To their credit, RSA endorses this approach. As its own investment policy reads: “[t]he fund is to be broadly diversified across and within asset classes to limit the volatility of the total fund investment returns and to limit the impact of large losses on individual investments of the fund.”

But despite RSA – which last year was $15.3 billion in the red and only 70.9 percent funded – clearly stating its belief in diversification, it seems to be lacking in that respect when compared to other state systems. As we have previously reported, RSA invests more than 15 percent of its assets solely into the Alabama economy, mostly in equities (see graph below), which is more than most other state-level retirement systems in the U.S., second perhaps only to the California Public Employees’ Retirement System,  CalPERS.

But, such policies aimed at priorities beyond the retirement security of state or local workers almost always backfire. A 2016 Troy University study found that disproportionate investments in so-called Economically Targeted Investments (ETIs)—investments chosen based on their economic or social benefits (almost all of them are in-state investments)—have contributed to RSA’s asset underperformance and severe pension underfunding.

“We’ve got to invest in ourselves,” said David Bronner, head of the RSA, back in 2016. One of the reasons the retirement system wants to support the state’s economy, he said, is to ensure the state’s ability to make its pension contributions. However, this negatively effects the retirement system’s ability to generate higher returns.

Notably, the Teachers’ Retirement System (TRS) and Employee Retirement System (ERS) combined have only returned 5.0 percent and 5.7 percent, on average, over the last 10 (2008-17) and 17 (2001-17) years, well below their ambitious 7.75 percent assumed rate of return (see graph below).

Note: Investment returns shown are for ERS and TRS plans combined, weighted by their fair value of investments

According to a study from the Center for Retirement Research at Boston College, despite most public pension plans investing relatively similarly, the difference in individual asset-class returns—not overall allocation, notably—is responsible for more than three-quarters of the historical underperformance of the average public pension plan compared to the top-performing one. This implies that prudent allocation and diversification within any particular type of investment (e.g. equities, real estate) could be much more effective in remediating asset underperformance than the way the total assets are allocated among these types of investments.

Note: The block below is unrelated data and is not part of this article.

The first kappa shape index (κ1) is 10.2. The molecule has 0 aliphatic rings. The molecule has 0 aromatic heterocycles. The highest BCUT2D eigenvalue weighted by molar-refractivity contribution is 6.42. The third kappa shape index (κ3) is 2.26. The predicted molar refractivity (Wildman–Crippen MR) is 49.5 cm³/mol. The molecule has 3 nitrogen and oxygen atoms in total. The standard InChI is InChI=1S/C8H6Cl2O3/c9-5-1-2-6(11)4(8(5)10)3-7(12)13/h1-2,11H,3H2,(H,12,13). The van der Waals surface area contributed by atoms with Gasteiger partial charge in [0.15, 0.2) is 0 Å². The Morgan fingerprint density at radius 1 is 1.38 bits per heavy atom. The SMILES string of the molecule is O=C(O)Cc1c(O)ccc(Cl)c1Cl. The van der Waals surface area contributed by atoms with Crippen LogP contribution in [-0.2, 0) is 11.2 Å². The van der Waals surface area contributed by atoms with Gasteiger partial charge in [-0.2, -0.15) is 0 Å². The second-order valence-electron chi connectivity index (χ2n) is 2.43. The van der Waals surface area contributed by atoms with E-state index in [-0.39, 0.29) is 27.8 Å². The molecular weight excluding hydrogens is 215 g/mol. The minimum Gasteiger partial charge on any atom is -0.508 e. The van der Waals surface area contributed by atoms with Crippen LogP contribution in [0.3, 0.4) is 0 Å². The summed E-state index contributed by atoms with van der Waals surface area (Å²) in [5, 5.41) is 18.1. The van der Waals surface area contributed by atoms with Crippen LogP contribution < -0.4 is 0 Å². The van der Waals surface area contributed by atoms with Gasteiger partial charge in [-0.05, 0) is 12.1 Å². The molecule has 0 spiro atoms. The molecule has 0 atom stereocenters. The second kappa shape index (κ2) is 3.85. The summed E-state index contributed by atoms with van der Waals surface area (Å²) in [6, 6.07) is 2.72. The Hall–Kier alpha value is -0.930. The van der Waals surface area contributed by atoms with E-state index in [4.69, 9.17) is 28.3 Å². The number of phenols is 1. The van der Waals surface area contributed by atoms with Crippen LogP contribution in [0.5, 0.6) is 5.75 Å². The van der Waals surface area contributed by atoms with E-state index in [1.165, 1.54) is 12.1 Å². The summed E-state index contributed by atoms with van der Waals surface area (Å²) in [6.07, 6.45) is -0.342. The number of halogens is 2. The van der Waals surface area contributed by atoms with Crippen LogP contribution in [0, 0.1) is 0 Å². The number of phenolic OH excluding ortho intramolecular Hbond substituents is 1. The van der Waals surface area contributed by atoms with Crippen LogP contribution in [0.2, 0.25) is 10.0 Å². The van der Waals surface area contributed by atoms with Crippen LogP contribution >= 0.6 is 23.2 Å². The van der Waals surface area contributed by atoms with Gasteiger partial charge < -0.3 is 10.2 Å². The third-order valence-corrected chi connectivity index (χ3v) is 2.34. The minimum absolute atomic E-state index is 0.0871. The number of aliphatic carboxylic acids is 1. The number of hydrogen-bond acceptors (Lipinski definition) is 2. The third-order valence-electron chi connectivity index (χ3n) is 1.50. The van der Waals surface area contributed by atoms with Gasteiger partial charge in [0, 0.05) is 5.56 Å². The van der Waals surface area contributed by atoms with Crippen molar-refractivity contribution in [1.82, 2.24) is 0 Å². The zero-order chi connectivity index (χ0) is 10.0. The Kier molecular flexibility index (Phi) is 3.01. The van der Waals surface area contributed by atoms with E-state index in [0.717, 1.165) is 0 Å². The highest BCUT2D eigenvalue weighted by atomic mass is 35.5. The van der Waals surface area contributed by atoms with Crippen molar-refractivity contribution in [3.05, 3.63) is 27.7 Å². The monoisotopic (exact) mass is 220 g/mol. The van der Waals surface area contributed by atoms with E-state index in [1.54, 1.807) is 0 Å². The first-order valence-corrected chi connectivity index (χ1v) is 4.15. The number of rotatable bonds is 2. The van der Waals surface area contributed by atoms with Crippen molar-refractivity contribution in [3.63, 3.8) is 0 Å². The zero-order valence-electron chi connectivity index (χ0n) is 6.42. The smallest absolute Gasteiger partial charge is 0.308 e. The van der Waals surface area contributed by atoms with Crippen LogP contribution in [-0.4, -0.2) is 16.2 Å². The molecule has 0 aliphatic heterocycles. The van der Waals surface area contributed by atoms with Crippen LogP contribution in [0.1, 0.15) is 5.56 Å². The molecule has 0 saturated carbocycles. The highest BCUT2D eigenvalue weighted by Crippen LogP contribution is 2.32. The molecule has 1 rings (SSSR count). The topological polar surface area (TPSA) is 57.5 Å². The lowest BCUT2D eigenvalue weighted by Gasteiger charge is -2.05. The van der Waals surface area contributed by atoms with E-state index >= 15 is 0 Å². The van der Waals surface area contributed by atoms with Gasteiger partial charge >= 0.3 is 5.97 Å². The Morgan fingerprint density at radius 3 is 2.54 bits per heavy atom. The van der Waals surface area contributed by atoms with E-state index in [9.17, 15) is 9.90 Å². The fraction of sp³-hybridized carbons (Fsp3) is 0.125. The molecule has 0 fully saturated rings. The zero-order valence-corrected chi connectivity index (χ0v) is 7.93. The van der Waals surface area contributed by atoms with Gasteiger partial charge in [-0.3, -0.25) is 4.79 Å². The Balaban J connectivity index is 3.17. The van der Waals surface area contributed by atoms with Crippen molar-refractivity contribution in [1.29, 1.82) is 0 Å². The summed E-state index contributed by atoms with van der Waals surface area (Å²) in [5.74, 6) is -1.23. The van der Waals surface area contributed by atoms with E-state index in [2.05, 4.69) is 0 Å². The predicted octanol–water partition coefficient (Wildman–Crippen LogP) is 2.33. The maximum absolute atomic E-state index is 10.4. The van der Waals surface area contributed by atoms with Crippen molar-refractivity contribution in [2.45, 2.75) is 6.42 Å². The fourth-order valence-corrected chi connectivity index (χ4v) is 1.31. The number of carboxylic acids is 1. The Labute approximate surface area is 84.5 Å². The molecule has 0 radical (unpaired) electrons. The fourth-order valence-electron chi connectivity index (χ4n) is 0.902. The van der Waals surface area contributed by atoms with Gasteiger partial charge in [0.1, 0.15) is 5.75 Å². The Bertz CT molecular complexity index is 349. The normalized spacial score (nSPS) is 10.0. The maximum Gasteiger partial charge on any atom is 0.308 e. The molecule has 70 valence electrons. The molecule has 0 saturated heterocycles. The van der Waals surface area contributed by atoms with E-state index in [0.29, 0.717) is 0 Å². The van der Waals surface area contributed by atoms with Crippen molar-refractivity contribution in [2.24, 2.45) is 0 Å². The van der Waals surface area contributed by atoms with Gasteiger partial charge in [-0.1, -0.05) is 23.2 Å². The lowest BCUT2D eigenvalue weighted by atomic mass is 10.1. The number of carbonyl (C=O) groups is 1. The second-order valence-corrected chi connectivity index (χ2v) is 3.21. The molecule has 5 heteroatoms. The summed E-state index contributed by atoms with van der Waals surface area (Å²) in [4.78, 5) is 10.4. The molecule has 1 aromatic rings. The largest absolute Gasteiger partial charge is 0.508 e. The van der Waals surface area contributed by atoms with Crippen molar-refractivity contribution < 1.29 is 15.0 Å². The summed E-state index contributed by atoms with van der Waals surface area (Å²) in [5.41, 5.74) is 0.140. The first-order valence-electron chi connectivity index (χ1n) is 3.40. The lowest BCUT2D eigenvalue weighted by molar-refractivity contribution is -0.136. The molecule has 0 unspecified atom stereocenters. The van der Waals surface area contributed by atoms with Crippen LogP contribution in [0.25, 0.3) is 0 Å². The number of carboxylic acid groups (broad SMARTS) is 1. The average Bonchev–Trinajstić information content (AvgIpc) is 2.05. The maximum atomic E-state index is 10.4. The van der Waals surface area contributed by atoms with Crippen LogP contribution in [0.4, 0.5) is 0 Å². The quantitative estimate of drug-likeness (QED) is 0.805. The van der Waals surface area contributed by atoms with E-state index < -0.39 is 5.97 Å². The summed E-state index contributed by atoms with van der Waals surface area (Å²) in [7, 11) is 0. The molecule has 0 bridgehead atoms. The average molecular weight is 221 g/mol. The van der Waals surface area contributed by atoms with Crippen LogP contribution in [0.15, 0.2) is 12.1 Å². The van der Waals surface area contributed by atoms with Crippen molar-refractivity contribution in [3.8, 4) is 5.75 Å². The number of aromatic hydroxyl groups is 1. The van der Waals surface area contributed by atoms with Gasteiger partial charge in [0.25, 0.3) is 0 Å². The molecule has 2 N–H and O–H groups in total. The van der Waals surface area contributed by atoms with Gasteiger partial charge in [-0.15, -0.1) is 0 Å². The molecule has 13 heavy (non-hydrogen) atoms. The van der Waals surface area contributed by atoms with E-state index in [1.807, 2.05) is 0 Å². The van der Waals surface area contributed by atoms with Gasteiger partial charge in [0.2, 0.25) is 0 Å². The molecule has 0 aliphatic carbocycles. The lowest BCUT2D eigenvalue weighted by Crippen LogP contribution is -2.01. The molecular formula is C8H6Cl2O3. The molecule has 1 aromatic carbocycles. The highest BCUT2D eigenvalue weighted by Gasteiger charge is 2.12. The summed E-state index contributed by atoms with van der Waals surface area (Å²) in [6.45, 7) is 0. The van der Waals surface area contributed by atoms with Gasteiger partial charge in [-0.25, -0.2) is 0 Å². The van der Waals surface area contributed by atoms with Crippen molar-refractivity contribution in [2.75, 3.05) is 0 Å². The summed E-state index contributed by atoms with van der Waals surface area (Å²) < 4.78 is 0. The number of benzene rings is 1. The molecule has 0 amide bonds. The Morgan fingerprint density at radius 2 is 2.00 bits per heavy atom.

Last year, investment returns on RSA’s domestic and international equities were north of 17.8 percent and 19.7 percent, respectively. This is certainly encouraging. But, despite a few streaks of healthy annual returns, many publicly-funded pension funds, RSA included, are not out of the woods.

As Aaron Brown from Bloomberg writes, cumulative returns are usually lower than average returns, and extended periods of bad returns may not be made up with two-digit returns later down the road. Thus, diversifying by investing in a diverse pool of assets that behave differently to each other, such as index funds, is essential for curbing risks.

With the ever-present fiscal health concerns both on state and local levels, legislators in many states, such as Alabama, often seek ways to secure promised pensions while maintaining fiscal government prudence in the process. In Alabama’s case, de-risking and diversifying pension funds’ asset allocations to mitigate large losses should be part of that examination.

Anil Niraula is a policy analyst at Reason Foundation.